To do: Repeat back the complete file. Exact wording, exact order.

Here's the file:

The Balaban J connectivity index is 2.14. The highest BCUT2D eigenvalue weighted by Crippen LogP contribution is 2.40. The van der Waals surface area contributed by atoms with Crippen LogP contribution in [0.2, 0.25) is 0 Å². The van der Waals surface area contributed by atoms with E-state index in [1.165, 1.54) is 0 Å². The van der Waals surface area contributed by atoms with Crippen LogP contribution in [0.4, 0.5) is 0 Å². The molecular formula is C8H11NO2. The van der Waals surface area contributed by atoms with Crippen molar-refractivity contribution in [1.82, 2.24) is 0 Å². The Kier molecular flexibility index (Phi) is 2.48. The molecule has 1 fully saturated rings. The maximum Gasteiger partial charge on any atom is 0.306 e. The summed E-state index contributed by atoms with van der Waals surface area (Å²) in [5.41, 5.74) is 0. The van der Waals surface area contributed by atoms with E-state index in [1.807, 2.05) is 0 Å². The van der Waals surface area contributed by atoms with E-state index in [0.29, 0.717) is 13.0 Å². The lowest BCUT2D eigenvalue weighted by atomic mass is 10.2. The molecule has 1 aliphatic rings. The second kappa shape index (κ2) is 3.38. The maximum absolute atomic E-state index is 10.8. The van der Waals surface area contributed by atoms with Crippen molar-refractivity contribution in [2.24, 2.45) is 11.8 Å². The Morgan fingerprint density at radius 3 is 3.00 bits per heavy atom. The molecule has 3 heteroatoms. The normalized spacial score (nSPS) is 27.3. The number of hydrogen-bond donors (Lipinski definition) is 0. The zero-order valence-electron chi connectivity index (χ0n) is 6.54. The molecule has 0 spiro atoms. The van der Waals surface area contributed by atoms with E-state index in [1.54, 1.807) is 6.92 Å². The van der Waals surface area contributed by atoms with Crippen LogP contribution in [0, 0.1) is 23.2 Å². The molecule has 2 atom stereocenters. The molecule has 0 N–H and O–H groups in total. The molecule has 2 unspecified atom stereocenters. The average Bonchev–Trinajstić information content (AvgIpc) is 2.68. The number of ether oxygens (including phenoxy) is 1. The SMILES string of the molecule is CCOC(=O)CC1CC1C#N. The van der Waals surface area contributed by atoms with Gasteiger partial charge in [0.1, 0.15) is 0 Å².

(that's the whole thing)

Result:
The Balaban J connectivity index is 2.14. The highest BCUT2D eigenvalue weighted by Crippen LogP contribution is 2.40. The van der Waals surface area contributed by atoms with Crippen LogP contribution in [0.2, 0.25) is 0 Å². The van der Waals surface area contributed by atoms with E-state index in [1.165, 1.54) is 0 Å². The van der Waals surface area contributed by atoms with Crippen LogP contribution in [0.4, 0.5) is 0 Å². The molecular formula is C8H11NO2. The van der Waals surface area contributed by atoms with Crippen molar-refractivity contribution in [1.82, 2.24) is 0 Å². The Kier molecular flexibility index (Phi) is 2.48. The molecule has 1 fully saturated rings. The maximum Gasteiger partial charge on any atom is 0.306 e. The summed E-state index contributed by atoms with van der Waals surface area (Å²) in [5.41, 5.74) is 0. The van der Waals surface area contributed by atoms with E-state index in [1.807, 2.05) is 0 Å². The van der Waals surface area contributed by atoms with E-state index in [0.29, 0.717) is 13.0 Å². The lowest BCUT2D eigenvalue weighted by atomic mass is 10.2. The molecule has 1 aliphatic rings. The second kappa shape index (κ2) is 3.38. The maximum absolute atomic E-state index is 10.8. The van der Waals surface area contributed by atoms with Crippen molar-refractivity contribution in [2.24, 2.45) is 11.8 Å². The Morgan fingerprint density at radius 3 is 3.00 bits per heavy atom. The molecule has 3 heteroatoms. The normalized spacial score (nSPS) is 27.3. The number of hydrogen-bond donors (Lipinski definition) is 0. The zero-order valence-electron chi connectivity index (χ0n) is 6.54. The molecule has 0 spiro atoms. The van der Waals surface area contributed by atoms with E-state index in [1.54, 1.807) is 6.92 Å². The van der Waals surface area contributed by atoms with Crippen LogP contribution in [0, 0.1) is 23.2 Å². The molecule has 2 atom stereocenters. The molecule has 0 N–H and O–H groups in total. The molecule has 2 unspecified atom stereocenters. The average Bonchev–Trinajstić information content (AvgIpc) is 2.68. The number of ether oxygens (including phenoxy) is 1. The SMILES string of the molecule is CCOC(=O)CC1CC1C#N. The van der Waals surface area contributed by atoms with Gasteiger partial charge in [0.1, 0.15) is 0 Å².